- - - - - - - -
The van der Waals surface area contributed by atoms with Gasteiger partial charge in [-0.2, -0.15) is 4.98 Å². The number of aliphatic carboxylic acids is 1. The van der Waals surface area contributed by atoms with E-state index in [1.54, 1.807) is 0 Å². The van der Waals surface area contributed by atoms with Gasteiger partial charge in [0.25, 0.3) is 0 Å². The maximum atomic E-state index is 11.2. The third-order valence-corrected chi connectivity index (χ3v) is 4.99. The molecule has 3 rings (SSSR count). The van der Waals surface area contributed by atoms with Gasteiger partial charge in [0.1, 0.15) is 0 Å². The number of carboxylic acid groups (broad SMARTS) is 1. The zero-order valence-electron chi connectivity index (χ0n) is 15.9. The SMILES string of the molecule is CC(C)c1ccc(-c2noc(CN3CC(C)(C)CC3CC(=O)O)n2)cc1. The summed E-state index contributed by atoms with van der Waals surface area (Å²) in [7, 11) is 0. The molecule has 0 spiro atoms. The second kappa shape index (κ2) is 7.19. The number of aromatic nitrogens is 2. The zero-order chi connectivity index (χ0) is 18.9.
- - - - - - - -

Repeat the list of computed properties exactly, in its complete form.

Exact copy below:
The van der Waals surface area contributed by atoms with Gasteiger partial charge in [-0.2, -0.15) is 4.98 Å². The number of aliphatic carboxylic acids is 1. The van der Waals surface area contributed by atoms with E-state index in [1.54, 1.807) is 0 Å². The van der Waals surface area contributed by atoms with Gasteiger partial charge in [0.25, 0.3) is 0 Å². The maximum atomic E-state index is 11.2. The third-order valence-corrected chi connectivity index (χ3v) is 4.99. The molecule has 3 rings (SSSR count). The van der Waals surface area contributed by atoms with Gasteiger partial charge in [0.1, 0.15) is 0 Å². The number of carboxylic acid groups (broad SMARTS) is 1. The zero-order valence-electron chi connectivity index (χ0n) is 15.9. The SMILES string of the molecule is CC(C)c1ccc(-c2noc(CN3CC(C)(C)CC3CC(=O)O)n2)cc1. The summed E-state index contributed by atoms with van der Waals surface area (Å²) in [7, 11) is 0. The molecule has 0 spiro atoms. The second kappa shape index (κ2) is 7.19. The number of aromatic nitrogens is 2. The zero-order chi connectivity index (χ0) is 18.9.